Secretary of the Air Force Michael Donley and Air Force Chief of Staff Gen. Norton Schwartz outlined the service’s modernization efforts during testimony to the House Appropriations Committee’s Subcommittee on Defense here March 6.
“Modernization is our most significant concern, especially as our fleets age and new technologies drive new investment needs,” Donley said.
Protecting modernization priorities, including the Long Range Strike bomber, the KC-46A refueling tanker, and key space and intelligence, surveillance and reconnaissance programs, is vital to the future force, Donley said.
To support these efforts, Schwartz said the Air Force looks to divest nearly 230 fighter, mobility and ISR aircraft in fiscal 2013 toward a total retirement of 286 aircraft retirements over the Future Years Defense Plan.
“As part of the defense strategic guidance, we are structuring our force to be agile and responsive, even as we accept the risk associated with a smaller force,” Schwartz said. “We project that targeted divestitures will achieve $8.7 billion in total force savings over the planning period, which then can be applied to our modernization strategy.”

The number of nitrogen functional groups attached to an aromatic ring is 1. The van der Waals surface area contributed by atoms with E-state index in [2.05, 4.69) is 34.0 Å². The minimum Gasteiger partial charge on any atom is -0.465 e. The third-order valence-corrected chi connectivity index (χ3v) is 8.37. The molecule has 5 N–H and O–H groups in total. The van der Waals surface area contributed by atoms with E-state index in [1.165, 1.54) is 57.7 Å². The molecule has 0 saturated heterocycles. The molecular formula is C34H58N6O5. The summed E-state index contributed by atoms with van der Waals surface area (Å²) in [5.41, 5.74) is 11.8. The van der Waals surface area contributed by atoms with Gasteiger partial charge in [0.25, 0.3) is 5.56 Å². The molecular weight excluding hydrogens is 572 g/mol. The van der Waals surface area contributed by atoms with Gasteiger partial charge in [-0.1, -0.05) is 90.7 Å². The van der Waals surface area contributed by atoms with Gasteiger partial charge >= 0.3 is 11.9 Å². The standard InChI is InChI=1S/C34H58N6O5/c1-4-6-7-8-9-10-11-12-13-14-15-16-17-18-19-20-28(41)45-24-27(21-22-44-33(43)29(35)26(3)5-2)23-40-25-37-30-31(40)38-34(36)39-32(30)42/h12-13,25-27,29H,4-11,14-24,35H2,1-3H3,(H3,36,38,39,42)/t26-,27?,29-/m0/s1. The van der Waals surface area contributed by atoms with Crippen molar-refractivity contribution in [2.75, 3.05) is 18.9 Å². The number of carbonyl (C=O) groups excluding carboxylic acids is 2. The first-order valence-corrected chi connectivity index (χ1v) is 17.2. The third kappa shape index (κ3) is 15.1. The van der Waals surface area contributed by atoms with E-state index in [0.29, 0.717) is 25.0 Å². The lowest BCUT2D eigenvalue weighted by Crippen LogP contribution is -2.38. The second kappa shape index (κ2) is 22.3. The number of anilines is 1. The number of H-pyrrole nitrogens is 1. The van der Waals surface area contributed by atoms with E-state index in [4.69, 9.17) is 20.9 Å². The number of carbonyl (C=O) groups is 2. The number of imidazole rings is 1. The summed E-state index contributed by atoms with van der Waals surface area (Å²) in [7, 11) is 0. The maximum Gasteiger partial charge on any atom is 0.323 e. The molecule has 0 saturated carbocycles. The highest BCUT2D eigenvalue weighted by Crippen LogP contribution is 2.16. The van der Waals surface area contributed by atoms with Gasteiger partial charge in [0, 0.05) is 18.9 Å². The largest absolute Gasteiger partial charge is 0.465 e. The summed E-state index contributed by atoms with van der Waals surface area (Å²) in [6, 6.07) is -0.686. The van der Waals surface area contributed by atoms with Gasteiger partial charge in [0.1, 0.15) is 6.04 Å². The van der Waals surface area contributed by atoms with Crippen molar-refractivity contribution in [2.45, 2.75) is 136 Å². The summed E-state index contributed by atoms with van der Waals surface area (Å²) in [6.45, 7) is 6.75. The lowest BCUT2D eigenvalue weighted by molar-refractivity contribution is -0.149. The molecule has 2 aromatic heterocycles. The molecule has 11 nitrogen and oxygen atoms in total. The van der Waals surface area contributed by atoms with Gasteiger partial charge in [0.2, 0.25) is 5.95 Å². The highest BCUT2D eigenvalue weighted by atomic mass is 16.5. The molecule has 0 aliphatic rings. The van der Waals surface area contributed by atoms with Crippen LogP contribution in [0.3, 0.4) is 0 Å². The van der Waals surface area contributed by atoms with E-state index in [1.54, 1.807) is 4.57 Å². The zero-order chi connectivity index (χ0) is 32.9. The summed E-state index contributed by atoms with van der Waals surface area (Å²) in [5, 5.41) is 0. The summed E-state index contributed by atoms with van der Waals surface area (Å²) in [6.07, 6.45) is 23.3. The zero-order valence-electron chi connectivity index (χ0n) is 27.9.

The Air Force is also emphasizing the use of multi-role capabilities that provide flexibility across the spectrum of conflict, Donley said. He pointed to the Air Force’s C-130 Hercules as a prime multi-role example, as well as the service’s choices in fighter force structure, which include a smaller A-10 Thunderbolt II fleet and plans for the F-16 Fighting Falcon service life extension.
Schwartz said the Air Force is also emphasizing common configurations for fewer support and sustainment requirements. By doing so, the Air Force will be “positioned to achieve greater efficiency in delivering Air Force capabilities,” Schwartz added.
The focus on common aircraft configurations can be seen in adjustments to the C-5 Galaxy and C-17 Globemaster III mobility fleets, and in ongoing efforts to seek common configurations within the F-22 Raptor and F-15C Eagle fleets, Donley said.
With the adjustments to aircraft numbers, the Air Force took a holistic, interstate approach to the Air National Guard and Air Force Reserve force structure, Schwartz said.
“Clearly, the Air Force’s vitality and effectiveness is dependent on the total force,” the general said. “Therefore, the leadership of both the active and reserve components worked closely together in all deliberations and decisions affecting the total force.”